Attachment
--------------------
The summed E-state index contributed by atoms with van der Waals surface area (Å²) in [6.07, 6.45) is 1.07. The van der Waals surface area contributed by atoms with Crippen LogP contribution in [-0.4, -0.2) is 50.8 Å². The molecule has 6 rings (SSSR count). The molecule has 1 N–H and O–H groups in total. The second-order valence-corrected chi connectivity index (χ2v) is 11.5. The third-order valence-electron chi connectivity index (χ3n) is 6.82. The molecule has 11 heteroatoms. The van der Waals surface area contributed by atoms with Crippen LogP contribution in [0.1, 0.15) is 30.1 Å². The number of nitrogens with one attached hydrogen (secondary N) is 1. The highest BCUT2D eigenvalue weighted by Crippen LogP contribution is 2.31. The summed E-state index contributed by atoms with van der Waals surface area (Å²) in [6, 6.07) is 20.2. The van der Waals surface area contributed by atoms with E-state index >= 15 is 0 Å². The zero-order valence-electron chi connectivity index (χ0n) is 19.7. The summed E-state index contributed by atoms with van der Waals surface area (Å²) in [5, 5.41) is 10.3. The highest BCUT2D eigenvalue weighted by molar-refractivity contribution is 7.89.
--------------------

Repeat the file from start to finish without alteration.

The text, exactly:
The summed E-state index contributed by atoms with van der Waals surface area (Å²) in [6.07, 6.45) is 1.07. The van der Waals surface area contributed by atoms with Crippen LogP contribution in [-0.4, -0.2) is 50.8 Å². The molecule has 6 rings (SSSR count). The molecule has 1 N–H and O–H groups in total. The second-order valence-corrected chi connectivity index (χ2v) is 11.5. The third-order valence-electron chi connectivity index (χ3n) is 6.82. The molecule has 11 heteroatoms. The van der Waals surface area contributed by atoms with Crippen LogP contribution in [0.1, 0.15) is 30.1 Å². The number of nitrogens with one attached hydrogen (secondary N) is 1. The highest BCUT2D eigenvalue weighted by Crippen LogP contribution is 2.31. The summed E-state index contributed by atoms with van der Waals surface area (Å²) in [6, 6.07) is 20.2. The van der Waals surface area contributed by atoms with E-state index >= 15 is 0 Å². The zero-order valence-electron chi connectivity index (χ0n) is 19.7. The summed E-state index contributed by atoms with van der Waals surface area (Å²) in [5, 5.41) is 10.3. The highest BCUT2D eigenvalue weighted by molar-refractivity contribution is 7.89.